William McBride lives in Australia. Along with Widukind Lenz in Germany he first connected birth malformations to Thalidomide.
In May 1961 William McBride, a well-known and respected obstetrician, delivered a baby with malformed arms and severe damages to its inner organs in Sydney, Australia. The baby died shortly after birth. Over the the next few weeks two more deformed babies were be born to his patients. The obstetrician was on high alert. The injuries of those babies were almost identical. And why were there so many in such a short period of time? That’s when it dawned on him. The only thing the three mothers of those babies had in common was Distaval (the trade name under which Thalidomide was sold in Australia). McBride himself had prescribed it to them and to many other pregnant women before as part of a clinical trial he had been conducting for Distillers. In September 1960 salespeople from the Sydney Distillers office asked him if he could test the drug on his pregnant patients. McBride happily agreed. He was assured that Distaval was “absolutely safe and non-toxic”. When he first started to prescribe it, he was actually quite impressed with its effectiveness, especially when taken for morning sickness in pregnancy.
McBride’s enthusiasm for the drug quickly wore off after those babies were born in May and June 1961. He phoned the Distillers’ office in Sydney to inform them about his suspicions in early to mid-June. McBride made it clear that he believed Thalidomide might have the capacity to maim and kill babies. It is unclear who McBride spoke to that day. Distillers later said they never received such a phone call and therefore didn’t know about McBride’s concerns until much later.
While preparing for Lynette Rowe’s trial, lawyer Michael Magazanik learned that senior employees at the Distillers office in Sydney were in fact aware of McBride’s alarming suspicions around the middle of 1961. They regularly discussed the doctor’s concerns, often after work over a glass of whiskey. For many months they deliberately did nothing. They didn’t investigate, they didn’t follow up with McBride or the mothers of those three babies. The epidemic of malformed babies could have been stopped in the summer of 1961. Instead the drug stayed on the market. Pregnant women continued to take it, including Wendy Rowe. She was prescribed Thalidomide by her doctor at the end of June or in early July that year, when she was a few weeks pregnant with Lyn.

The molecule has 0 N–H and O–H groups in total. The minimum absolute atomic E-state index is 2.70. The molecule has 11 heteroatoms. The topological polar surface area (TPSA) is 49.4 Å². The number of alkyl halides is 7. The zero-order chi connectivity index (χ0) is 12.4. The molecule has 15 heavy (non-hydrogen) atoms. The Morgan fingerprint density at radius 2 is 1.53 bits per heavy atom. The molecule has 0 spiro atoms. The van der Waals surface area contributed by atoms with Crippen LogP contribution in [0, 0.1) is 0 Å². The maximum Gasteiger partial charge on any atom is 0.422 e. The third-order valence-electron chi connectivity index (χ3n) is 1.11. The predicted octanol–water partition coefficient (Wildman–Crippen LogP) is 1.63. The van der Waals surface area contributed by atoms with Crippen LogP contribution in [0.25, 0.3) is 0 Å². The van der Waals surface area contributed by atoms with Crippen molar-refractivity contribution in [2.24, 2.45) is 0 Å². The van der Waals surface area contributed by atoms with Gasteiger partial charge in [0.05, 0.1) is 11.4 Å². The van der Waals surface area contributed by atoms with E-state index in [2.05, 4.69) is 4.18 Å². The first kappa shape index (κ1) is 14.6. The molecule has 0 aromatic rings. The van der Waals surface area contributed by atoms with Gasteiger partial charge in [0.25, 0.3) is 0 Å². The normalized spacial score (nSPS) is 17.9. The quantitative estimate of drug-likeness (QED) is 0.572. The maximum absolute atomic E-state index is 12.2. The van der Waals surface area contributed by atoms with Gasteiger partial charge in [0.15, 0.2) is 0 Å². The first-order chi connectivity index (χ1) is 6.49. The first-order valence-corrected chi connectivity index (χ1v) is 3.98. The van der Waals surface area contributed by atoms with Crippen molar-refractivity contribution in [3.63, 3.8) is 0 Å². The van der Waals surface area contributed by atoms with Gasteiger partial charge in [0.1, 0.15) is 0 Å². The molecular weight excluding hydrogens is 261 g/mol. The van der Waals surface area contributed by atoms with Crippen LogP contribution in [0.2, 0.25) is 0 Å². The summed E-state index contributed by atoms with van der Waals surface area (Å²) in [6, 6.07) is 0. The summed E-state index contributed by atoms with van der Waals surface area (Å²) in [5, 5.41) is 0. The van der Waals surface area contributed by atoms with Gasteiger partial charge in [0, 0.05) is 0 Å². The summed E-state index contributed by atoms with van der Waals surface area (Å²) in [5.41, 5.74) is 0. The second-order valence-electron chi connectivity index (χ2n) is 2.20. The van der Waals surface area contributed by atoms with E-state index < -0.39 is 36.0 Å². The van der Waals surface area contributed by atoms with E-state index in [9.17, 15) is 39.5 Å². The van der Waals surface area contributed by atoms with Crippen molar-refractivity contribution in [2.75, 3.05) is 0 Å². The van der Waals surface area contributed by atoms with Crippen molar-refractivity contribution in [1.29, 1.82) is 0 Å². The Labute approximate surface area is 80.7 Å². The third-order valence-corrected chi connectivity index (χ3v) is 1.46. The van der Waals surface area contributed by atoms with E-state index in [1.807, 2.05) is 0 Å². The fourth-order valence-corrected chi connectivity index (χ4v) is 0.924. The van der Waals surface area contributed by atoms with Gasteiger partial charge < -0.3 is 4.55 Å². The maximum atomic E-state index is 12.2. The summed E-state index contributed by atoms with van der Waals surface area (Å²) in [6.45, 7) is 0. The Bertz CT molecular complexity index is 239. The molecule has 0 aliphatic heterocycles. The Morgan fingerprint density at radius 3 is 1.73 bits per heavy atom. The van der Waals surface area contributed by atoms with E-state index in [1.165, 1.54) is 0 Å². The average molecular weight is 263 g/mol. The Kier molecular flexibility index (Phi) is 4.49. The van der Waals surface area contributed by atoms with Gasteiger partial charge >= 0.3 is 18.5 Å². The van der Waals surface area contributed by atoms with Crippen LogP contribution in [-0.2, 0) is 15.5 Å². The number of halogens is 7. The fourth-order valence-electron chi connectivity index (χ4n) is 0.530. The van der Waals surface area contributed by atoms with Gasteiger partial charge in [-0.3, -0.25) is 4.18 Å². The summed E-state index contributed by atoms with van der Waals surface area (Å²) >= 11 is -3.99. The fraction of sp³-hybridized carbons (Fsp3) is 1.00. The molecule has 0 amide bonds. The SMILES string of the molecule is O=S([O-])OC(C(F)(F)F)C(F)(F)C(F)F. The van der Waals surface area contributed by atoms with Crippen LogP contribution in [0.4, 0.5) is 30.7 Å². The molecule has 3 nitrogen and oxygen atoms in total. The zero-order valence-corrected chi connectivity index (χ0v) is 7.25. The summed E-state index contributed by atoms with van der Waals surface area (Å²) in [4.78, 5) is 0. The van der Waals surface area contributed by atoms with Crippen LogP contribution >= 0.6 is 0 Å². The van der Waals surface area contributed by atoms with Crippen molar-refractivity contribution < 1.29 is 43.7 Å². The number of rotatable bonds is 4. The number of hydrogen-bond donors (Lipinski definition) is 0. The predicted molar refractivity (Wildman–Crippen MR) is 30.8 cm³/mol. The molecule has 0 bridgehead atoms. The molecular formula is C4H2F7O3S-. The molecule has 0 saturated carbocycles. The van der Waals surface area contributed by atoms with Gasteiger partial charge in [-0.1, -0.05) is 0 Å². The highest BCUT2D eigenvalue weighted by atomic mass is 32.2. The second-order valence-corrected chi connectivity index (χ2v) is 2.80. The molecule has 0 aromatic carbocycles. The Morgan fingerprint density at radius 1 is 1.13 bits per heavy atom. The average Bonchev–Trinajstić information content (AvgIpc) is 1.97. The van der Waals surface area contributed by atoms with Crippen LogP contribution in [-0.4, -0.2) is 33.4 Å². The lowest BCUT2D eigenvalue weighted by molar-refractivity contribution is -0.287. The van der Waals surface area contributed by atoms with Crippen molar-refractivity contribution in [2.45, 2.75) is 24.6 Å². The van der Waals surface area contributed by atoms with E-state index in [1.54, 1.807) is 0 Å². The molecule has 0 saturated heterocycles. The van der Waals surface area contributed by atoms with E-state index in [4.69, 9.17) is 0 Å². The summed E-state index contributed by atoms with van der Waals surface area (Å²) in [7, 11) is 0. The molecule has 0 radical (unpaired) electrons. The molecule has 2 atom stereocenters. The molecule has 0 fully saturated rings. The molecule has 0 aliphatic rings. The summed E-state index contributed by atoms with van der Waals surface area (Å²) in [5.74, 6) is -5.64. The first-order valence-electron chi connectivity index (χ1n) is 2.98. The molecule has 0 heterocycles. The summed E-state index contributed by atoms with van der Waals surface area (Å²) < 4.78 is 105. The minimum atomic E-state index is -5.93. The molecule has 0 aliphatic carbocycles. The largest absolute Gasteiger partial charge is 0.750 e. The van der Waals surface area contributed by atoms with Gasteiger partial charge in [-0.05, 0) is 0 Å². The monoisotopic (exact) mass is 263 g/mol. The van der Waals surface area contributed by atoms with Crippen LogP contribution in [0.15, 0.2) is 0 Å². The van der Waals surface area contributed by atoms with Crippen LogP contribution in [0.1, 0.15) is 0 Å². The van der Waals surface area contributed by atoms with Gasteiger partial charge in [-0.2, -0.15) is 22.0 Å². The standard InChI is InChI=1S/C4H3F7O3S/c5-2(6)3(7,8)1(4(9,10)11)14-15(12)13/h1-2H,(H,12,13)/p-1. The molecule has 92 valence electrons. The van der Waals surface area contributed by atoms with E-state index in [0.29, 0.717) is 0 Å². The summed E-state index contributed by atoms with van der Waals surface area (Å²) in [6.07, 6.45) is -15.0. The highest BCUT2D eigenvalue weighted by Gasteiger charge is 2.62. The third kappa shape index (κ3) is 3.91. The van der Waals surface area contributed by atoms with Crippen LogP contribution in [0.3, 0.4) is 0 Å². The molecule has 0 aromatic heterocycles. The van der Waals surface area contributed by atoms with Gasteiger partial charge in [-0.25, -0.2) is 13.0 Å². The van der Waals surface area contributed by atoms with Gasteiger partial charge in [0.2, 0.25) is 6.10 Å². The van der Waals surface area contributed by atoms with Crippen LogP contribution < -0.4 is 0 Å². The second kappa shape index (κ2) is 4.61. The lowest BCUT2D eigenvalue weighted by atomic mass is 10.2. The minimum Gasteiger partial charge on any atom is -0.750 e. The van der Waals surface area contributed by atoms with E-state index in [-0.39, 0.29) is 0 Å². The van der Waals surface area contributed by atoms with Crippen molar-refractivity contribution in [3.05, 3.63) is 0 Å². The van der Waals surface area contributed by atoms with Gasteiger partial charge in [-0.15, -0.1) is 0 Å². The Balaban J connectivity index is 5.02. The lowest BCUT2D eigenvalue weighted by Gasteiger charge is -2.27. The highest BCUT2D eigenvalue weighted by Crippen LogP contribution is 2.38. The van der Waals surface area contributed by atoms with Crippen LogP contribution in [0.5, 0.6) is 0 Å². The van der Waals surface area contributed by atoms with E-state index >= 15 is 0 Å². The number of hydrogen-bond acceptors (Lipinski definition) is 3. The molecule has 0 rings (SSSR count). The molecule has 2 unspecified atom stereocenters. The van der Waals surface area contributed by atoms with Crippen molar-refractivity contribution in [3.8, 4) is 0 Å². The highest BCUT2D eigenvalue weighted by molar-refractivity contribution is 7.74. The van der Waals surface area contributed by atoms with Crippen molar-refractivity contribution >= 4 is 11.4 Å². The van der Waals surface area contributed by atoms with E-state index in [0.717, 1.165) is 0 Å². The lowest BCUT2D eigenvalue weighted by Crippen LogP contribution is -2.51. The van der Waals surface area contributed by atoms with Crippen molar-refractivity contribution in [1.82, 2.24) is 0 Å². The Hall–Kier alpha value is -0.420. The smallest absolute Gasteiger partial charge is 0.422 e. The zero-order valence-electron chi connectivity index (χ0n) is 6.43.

Unfortunately McBride didn’t follow up at the time with Distillers either, nor did he get in touch with London headquarters. He made some reproductive test on animals, but couldn’t find any abnormalities. And when other mothers in the test group who had taken Thalidomide delivered healthy babies in the following weeks, he started to doubt his initial conclusion.
But then things changed again in September 1961, when he delivered two more malformed babies. According to McBride, he phoned Distillers again in October 1961, informing them about the recent cases. He spoke to another Distillers salesman on November 14, apparently somewhat angrily saying he reported his suspicion several times before and didn’t understand why nothing had been done. Finally McBride concerns were reported to London and passed on to Grünenthal in Germany – around the same time that Dr. Widukind Lenz, the Hamburg pediatrician, had spoken to Dr. Mückter at Grünenthal headquarters.
McBride’s career had many ups and down in the years to come. Later on he clearly was seen as one of the heroes in the whole Thalidomide saga. That didn’t help him in the early 90s, when he was found guilty of scientific fraud in a non-related matter, which cost him his license for a time.